“Japan’s Defense Ministry will request a second boost to its military budget, according to reports, just a day after the government announced the first defense budget increase in 10 years,” the Christian Science Monitor reported last week.
A stimulus package now being prepared for the prime minister’s signature will include a substantial sum — $2.1 billion — for defense. That’s not a huge amount, compared to Japan’s overall defense budget of $53 billion, but it’s a start.
A French press agency explains the increase comes as tensions between Japan and China mount over the Senkaku islands, which are now controlled by Tokyo, but claimed by Beijing. North Korea is also making some worrisome moves, including a satellite launch that Japan contends was actually a ballistic missile test last month.
“Washington has long pressed Japan to assume a greater role in its own defense while adopting overseas security responsibilities commensurate with its military and economic strength,” says the Heritage Foundation’s Bruce Klingner. “It would be beneficial for the U.S. if Japan were to increase its defense spending, enable collective self-defense, adopt less restrictive rules of engagement for forces involved in overseas peacekeeping operations, and press forward on building a replacement U.S. Marine Corps airbase on Okinawa.”
Sen. Rand Paul, speaking in Jerusalem, says foreign aid should be curtailed, especially with the U.S. so deeply in debt.
“Paul, considered a potential 2016 presidential candidate, made his comments Monday at the start of his first trip to the Jewish state — a voyage made by many in the past with presidential aspirations,” CNN reports. “According to the [Jerusalem] Post, the senator said his view may be different if the U.S. didn’t borrow so much money from overseas. ‘To me it has always been about whether it makes sense for me to borrow money from China to give to Pakistan.’”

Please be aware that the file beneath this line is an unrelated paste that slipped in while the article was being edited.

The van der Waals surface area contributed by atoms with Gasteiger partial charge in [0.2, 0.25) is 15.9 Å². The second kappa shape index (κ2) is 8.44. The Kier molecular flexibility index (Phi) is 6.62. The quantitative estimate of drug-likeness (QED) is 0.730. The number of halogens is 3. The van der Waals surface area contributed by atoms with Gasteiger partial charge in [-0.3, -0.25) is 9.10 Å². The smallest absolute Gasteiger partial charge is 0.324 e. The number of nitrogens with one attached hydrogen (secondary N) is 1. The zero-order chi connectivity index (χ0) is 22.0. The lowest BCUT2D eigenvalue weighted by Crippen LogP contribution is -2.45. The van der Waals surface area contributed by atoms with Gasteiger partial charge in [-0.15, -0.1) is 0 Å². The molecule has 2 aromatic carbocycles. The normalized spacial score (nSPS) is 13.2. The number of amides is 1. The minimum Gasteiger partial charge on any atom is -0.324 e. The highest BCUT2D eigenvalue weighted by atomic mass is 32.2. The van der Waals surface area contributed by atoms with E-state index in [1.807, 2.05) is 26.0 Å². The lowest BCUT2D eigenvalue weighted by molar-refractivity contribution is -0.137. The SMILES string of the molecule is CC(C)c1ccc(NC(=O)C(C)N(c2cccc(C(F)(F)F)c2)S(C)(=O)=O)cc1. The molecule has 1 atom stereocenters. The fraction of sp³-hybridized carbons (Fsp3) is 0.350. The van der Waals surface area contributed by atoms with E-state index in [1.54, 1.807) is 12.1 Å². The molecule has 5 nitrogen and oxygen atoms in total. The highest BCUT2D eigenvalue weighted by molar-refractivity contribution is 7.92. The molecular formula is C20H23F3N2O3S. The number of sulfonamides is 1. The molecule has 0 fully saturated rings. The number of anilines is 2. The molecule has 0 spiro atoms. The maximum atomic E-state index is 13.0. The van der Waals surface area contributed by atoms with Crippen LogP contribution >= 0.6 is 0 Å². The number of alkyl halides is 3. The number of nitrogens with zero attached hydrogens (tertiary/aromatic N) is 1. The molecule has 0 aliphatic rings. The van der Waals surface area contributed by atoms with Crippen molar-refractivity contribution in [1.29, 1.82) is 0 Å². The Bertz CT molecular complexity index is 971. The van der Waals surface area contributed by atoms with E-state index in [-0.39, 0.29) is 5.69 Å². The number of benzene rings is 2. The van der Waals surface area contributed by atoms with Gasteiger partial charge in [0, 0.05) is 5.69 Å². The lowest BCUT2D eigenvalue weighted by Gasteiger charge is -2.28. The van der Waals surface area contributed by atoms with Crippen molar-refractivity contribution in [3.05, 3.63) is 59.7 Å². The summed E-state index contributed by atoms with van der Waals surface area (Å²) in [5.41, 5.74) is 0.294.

Last year, Paul made a push to cut off aid to countries that are increasingly hostile to the U.S. interests, including Egypt, Pakistan and Libya.
And currently, U.S. Rep. Vern Buchanan, a Florida Republican, is trying to stop the shipment of 20 F-16 fighter jets and 200 Abrams tanks to Egypt.
“Simply put, the U.S. should not be providing military assistance to a regime that supports Hamas and is looking more and more like a dictatorship than a trustworthy democracy,” he says.
These are positive trends — Japan will be no less of an ally, if it contributes more to its own defense, and countries like Egypt will be considerably less troublesome if they have fewer U.S. made weapons.